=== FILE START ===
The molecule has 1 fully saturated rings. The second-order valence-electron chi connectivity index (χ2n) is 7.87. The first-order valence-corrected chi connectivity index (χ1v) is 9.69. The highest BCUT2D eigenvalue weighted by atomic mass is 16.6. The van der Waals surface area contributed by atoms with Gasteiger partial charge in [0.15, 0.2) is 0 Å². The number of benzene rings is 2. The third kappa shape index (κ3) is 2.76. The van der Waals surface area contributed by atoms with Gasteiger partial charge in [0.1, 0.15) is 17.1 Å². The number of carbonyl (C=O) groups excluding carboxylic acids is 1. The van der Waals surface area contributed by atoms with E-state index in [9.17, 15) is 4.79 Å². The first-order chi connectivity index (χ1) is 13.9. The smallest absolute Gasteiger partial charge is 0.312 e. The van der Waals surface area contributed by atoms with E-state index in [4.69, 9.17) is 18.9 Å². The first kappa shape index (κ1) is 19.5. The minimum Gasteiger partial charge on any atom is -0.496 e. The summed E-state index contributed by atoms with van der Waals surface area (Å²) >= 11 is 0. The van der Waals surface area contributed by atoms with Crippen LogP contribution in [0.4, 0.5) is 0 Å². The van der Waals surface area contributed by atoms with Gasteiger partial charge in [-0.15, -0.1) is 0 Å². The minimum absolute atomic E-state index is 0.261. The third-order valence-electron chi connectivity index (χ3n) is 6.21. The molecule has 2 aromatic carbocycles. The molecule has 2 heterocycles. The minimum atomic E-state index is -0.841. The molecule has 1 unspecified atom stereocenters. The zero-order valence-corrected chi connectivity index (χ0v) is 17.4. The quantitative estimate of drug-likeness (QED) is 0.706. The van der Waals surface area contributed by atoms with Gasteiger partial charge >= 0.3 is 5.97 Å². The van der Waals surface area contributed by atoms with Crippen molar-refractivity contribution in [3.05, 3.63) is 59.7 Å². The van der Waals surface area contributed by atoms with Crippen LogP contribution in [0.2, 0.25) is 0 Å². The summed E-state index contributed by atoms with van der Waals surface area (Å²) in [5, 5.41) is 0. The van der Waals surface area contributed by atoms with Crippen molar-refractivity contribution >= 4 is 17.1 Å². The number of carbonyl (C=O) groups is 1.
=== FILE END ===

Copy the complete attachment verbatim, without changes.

The molecule has 1 fully saturated rings. The second-order valence-electron chi connectivity index (χ2n) is 7.87. The first-order valence-corrected chi connectivity index (χ1v) is 9.69. The highest BCUT2D eigenvalue weighted by atomic mass is 16.6. The van der Waals surface area contributed by atoms with Gasteiger partial charge in [0.15, 0.2) is 0 Å². The number of benzene rings is 2. The third kappa shape index (κ3) is 2.76. The van der Waals surface area contributed by atoms with Gasteiger partial charge in [0.1, 0.15) is 17.1 Å². The number of carbonyl (C=O) groups excluding carboxylic acids is 1. The van der Waals surface area contributed by atoms with E-state index in [9.17, 15) is 4.79 Å². The first-order chi connectivity index (χ1) is 13.9. The smallest absolute Gasteiger partial charge is 0.312 e. The van der Waals surface area contributed by atoms with E-state index in [4.69, 9.17) is 18.9 Å². The first kappa shape index (κ1) is 19.5. The minimum Gasteiger partial charge on any atom is -0.496 e. The summed E-state index contributed by atoms with van der Waals surface area (Å²) >= 11 is 0. The van der Waals surface area contributed by atoms with Crippen LogP contribution in [0.4, 0.5) is 0 Å². The van der Waals surface area contributed by atoms with Gasteiger partial charge in [-0.15, -0.1) is 0 Å². The minimum absolute atomic E-state index is 0.261. The third-order valence-electron chi connectivity index (χ3n) is 6.21. The molecule has 2 aromatic carbocycles. The molecule has 2 heterocycles. The minimum atomic E-state index is -0.841. The molecule has 1 unspecified atom stereocenters. The zero-order valence-corrected chi connectivity index (χ0v) is 17.4. The quantitative estimate of drug-likeness (QED) is 0.706. The van der Waals surface area contributed by atoms with Gasteiger partial charge >= 0.3 is 5.97 Å². The van der Waals surface area contributed by atoms with Crippen molar-refractivity contribution in [3.05, 3.63) is 59.7 Å². The van der Waals surface area contributed by atoms with Crippen LogP contribution in [0.2, 0.25) is 0 Å². The summed E-state index contributed by atoms with van der Waals surface area (Å²) in [5, 5.41) is 0. The van der Waals surface area contributed by atoms with Crippen molar-refractivity contribution >= 4 is 17.1 Å². The number of carbonyl (C=O) groups is 1.